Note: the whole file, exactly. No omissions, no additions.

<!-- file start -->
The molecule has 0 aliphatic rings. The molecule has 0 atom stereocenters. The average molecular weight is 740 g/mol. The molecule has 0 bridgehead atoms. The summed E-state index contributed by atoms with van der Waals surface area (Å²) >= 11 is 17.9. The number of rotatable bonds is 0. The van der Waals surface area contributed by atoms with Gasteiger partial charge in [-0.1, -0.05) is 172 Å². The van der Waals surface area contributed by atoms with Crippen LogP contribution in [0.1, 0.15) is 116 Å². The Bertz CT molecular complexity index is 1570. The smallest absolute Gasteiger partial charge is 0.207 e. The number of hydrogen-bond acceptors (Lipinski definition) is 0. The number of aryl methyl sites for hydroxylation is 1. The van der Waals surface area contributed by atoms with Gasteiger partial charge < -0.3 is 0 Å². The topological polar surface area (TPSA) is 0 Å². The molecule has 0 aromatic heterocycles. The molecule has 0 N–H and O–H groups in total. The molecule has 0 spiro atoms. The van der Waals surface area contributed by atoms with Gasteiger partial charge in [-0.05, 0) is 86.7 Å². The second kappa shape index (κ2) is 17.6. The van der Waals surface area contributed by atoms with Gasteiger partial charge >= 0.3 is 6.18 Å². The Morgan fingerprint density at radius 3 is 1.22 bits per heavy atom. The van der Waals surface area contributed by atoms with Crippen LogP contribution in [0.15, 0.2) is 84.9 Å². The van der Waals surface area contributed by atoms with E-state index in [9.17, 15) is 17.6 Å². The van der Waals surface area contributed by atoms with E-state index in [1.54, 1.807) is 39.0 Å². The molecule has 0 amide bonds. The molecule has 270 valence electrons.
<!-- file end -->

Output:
The molecule has 0 aliphatic rings. The molecule has 0 atom stereocenters. The average molecular weight is 740 g/mol. The molecule has 0 bridgehead atoms. The summed E-state index contributed by atoms with van der Waals surface area (Å²) >= 11 is 17.9. The number of rotatable bonds is 0. The van der Waals surface area contributed by atoms with Gasteiger partial charge in [-0.1, -0.05) is 172 Å². The van der Waals surface area contributed by atoms with Crippen LogP contribution in [0.1, 0.15) is 116 Å². The Bertz CT molecular complexity index is 1570. The smallest absolute Gasteiger partial charge is 0.207 e. The number of hydrogen-bond acceptors (Lipinski definition) is 0. The number of aryl methyl sites for hydroxylation is 1. The van der Waals surface area contributed by atoms with Gasteiger partial charge < -0.3 is 0 Å². The topological polar surface area (TPSA) is 0 Å². The molecule has 0 aromatic heterocycles. The molecule has 0 N–H and O–H groups in total. The molecule has 0 spiro atoms. The van der Waals surface area contributed by atoms with Gasteiger partial charge in [-0.05, 0) is 86.7 Å². The second kappa shape index (κ2) is 17.6. The van der Waals surface area contributed by atoms with Gasteiger partial charge >= 0.3 is 6.18 Å². The Morgan fingerprint density at radius 3 is 1.22 bits per heavy atom. The van der Waals surface area contributed by atoms with Crippen LogP contribution in [0.15, 0.2) is 84.9 Å². The van der Waals surface area contributed by atoms with E-state index in [9.17, 15) is 17.6 Å². The van der Waals surface area contributed by atoms with E-state index in [1.54, 1.807) is 39.0 Å². The molecule has 0 amide bonds. The molecule has 270 valence electrons.